Analysis: Nigerian Elections Delayed

Nigeria President Goodluck Jonathan and John Kerry, cc Glen Johnson

One thing is beyond the shadow of a doubt: there is an ulterior motive behind the decision to push back Nigeria’s general election from February 14 to March 28.

The decision was made by the nominally independent election commission, and it cited recommendations from Nigeria’s military chiefs – all of whom were appointed by the incumbent president Goodluck Jonathan. The chiefs argued that Nigeria’s military would be tied up in the campaign against Boko Haram in the northeast, leaving it unable to guarantee voter safety should elections proceed as scheduled. The military has struck a confident tone in regards to Boko Haram following the delay’s announcement. Sambo Dasuki, the country’s national security advisor, has declared that all known Boko Haram ‘camps’ will be wiped out before the new poll date of March 28.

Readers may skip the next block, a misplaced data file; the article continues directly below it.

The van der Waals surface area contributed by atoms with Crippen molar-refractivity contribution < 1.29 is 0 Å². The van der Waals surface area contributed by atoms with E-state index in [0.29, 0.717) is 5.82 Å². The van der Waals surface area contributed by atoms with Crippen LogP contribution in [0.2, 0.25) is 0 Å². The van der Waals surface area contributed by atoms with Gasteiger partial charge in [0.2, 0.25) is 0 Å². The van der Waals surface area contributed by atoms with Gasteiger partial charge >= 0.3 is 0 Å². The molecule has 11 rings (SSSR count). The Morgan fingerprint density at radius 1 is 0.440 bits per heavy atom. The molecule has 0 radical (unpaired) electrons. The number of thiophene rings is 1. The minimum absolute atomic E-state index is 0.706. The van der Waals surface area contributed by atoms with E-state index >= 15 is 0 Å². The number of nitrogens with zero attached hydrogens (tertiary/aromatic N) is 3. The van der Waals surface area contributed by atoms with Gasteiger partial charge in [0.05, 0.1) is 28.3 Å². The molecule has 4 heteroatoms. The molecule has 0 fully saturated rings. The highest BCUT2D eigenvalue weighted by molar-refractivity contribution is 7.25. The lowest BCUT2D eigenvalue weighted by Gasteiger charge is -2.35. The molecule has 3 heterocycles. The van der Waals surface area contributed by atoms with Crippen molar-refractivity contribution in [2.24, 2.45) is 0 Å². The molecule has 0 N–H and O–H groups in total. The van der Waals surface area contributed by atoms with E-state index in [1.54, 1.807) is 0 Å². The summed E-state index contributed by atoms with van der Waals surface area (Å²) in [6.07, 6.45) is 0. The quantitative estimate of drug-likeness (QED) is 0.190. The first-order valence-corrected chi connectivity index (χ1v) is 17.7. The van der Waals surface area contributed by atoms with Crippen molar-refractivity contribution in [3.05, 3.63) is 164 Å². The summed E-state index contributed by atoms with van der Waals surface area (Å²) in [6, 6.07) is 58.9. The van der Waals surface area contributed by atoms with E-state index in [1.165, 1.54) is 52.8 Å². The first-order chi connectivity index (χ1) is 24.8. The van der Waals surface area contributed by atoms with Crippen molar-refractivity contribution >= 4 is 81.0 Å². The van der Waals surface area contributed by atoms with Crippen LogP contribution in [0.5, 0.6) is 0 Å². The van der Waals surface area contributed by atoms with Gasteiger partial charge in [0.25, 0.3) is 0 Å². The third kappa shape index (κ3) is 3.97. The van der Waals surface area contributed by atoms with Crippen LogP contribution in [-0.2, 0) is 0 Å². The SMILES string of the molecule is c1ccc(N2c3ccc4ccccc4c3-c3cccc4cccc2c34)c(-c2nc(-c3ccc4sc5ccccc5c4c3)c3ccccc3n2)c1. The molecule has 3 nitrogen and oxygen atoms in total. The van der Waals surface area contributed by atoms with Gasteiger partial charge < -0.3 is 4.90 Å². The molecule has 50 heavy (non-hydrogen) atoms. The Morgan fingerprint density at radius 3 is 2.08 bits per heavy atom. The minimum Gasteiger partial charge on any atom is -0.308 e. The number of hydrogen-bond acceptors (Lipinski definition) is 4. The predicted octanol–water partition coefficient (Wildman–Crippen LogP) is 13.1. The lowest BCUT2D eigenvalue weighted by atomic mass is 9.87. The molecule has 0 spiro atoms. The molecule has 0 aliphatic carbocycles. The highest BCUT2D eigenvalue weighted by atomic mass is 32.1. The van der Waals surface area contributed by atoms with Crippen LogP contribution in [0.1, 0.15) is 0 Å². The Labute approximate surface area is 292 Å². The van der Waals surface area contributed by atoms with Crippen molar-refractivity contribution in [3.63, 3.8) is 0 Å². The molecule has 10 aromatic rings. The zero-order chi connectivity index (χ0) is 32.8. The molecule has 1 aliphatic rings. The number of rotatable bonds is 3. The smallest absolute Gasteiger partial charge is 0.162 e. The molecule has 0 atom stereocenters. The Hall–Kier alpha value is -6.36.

There are several reasons to regard the security rationale with skepticism. For one the Nigerian military generally plays a supplemental role in providing security during elections; it can be called in to help, but it generally takes a backseat to civilian police forces. Then there’s the dubious timing of it all. The announcement seems to correlate with a new poll that put Goodluck Jonathan’s People’s Democratic Party (PDP) neck-and-neck with Muhammadu Buhari’s All Progressives Congress (APC). This seems to be a far more impactful development than anything occurring on the ground in Borno state. To paraphrase Buhari’s words after the delay: Nigeria’s military has been floundering against Boko Haram for the past six years – what’s another six weeks going to change?

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